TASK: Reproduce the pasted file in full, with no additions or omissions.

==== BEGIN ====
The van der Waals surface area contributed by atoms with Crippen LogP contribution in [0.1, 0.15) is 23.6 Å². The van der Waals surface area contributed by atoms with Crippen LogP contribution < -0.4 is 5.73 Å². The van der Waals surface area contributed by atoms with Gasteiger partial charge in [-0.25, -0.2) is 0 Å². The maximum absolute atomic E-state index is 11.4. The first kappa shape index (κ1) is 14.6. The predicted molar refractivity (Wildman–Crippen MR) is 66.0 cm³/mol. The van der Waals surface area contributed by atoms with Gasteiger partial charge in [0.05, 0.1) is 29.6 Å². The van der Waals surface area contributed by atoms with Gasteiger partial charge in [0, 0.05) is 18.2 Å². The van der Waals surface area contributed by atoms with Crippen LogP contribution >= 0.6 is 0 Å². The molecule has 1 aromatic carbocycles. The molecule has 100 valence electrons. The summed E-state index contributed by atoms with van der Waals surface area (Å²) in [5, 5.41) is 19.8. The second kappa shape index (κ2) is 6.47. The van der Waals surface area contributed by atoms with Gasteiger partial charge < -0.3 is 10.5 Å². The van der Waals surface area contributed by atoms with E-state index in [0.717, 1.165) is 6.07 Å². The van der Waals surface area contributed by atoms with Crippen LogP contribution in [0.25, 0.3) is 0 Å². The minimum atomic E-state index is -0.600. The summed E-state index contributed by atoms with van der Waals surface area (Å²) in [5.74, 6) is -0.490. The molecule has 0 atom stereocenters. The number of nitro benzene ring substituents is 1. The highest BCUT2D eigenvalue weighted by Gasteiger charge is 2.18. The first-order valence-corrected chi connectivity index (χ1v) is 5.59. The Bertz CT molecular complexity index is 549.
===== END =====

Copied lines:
The van der Waals surface area contributed by atoms with Crippen LogP contribution in [0.1, 0.15) is 23.6 Å². The van der Waals surface area contributed by atoms with Crippen LogP contribution < -0.4 is 5.73 Å². The van der Waals surface area contributed by atoms with Gasteiger partial charge in [-0.25, -0.2) is 0 Å². The maximum absolute atomic E-state index is 11.4. The first kappa shape index (κ1) is 14.6. The predicted molar refractivity (Wildman–Crippen MR) is 66.0 cm³/mol. The van der Waals surface area contributed by atoms with Gasteiger partial charge in [0.05, 0.1) is 29.6 Å². The van der Waals surface area contributed by atoms with Gasteiger partial charge in [0, 0.05) is 18.2 Å². The van der Waals surface area contributed by atoms with Crippen LogP contribution >= 0.6 is 0 Å². The molecule has 1 aromatic carbocycles. The molecule has 100 valence electrons. The summed E-state index contributed by atoms with van der Waals surface area (Å²) in [5, 5.41) is 19.8. The second kappa shape index (κ2) is 6.47. The van der Waals surface area contributed by atoms with Gasteiger partial charge < -0.3 is 10.5 Å². The van der Waals surface area contributed by atoms with E-state index in [0.717, 1.165) is 6.07 Å². The van der Waals surface area contributed by atoms with Crippen LogP contribution in [0.25, 0.3) is 0 Å². The minimum atomic E-state index is -0.600. The summed E-state index contributed by atoms with van der Waals surface area (Å²) in [5.74, 6) is -0.490. The molecule has 0 atom stereocenters. The number of nitro benzene ring substituents is 1. The highest BCUT2D eigenvalue weighted by Gasteiger charge is 2.18. The first-order valence-corrected chi connectivity index (χ1v) is 5.59. The Bertz CT molecular complexity index is 549.